Nature lovers can explore five different habitats here, ranging from the dried-up bed of Lake Amboseli, wetlands with sulfur springs, savannah, and woodlands. Look for the local Maasai people who live in the area around the park.
3. Tsavo National Park
Kenya’s largest park, Tsavo, is sliced in two: Tsavo West and Tsavo East. Together these parks comprise four percent of the country’s total area and encompass rivers, waterfalls, savannah, volcanic hills, a massive lava-rock plateau, and an impressive diversity of wildlife.
Midway between Nairobi and Mombasa, Tsavo East is famous for photo-worthy sightings of large elephant herds rolling and bathing in red dust. The palm-fringed Galana River twists through the park, providing excellent game viewing and a lush counterpoint to the arid plains.
Other highlights here include the Yatta Plateau, the world’s longest lava flow; Mudanda Rock; and the Lugard Falls, which spill into rapids and crocodile-filled pools.
Tsavo West is wetter and topographically more varied, with some of the most beautiful scenery in the northern reaches of the park. Highlights here are Mzima Springs, a series of natural springs with large populations of hippos and crocodiles; Chaimu Crater, a great spot for seeing birds of prey; and Ngulia Rhino Sanctuary.
Wildlife is not as easy to see in Tsavo West because of the denser vegetation, but the beautiful scenery more than compensates.
4. Samburu, Buffalo Springs, and Shaba National Reserves
On the banks of the palm-lined Ewaso Nyiro River, Samburu, Buffalo Springs, and Shaba Reserves lie in an arid region in the remote north of Kenya.
Shaba National Reserve is one of two areas where George and Joy Adamson raised Elsa the lioness, made famous in the film Born Free.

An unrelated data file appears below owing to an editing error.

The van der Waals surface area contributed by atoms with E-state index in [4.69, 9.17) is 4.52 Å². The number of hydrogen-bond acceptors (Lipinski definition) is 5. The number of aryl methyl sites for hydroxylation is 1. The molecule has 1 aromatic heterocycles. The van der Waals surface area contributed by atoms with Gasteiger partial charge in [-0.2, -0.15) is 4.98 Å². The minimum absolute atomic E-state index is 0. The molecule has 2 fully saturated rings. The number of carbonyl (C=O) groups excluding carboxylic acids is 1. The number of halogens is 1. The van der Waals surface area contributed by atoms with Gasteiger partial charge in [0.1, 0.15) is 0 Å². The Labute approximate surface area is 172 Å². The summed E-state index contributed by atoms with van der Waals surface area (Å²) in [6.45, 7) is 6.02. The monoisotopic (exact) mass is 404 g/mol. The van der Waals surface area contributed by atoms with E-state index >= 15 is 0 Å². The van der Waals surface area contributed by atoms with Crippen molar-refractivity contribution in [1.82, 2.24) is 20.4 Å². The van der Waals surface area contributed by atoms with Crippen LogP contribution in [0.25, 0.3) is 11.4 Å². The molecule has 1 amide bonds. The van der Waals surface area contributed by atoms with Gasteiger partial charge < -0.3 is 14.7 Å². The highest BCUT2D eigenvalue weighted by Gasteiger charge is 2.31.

The wildlife in all three reserves depends on the waters of the river to survive, and many species are specially adapted to the parched conditions. These include Grevy’s zebras; Somali ostriches; and gerenuks, the long-necked antelope that stand on two rear legs to reach the fresh shoots on upper tree limbs.
A top attraction in Samburu National Reserve are the Sarara Singing Wells, local watering holes where Samburu warriors sing traditional songs while hauling water for their cattle to drink. You might also be rewarded with sightings of big cats and wild dogs.
5. Lake Nakuru National Park
Lake Nakuru National Park, in Central Kenya, is famous for its huge flocks of pink flamingos. The birds throng on Lake Nakuru itself, one of the Rift Valley soda lakes that covers almost a third of the park’s area.
The park was established in 1961, and more than 450 species of birds have been recorded here, as well as a rich diversity of other wildlife. Lions, leopards, warthogs, waterbucks, pythons, and white rhinos are just some of the animals you might see, and the landscapes range from sweeping grasslands bordering the lake to rocky cliffs and woodland.
The park also protects the largest euphorbia candelabrum forest in Africa. These tall, branching succulents are endemic to the region and provide a bold textural element to the arid landscapes.
DATE PUBLISHED: May 17, 2021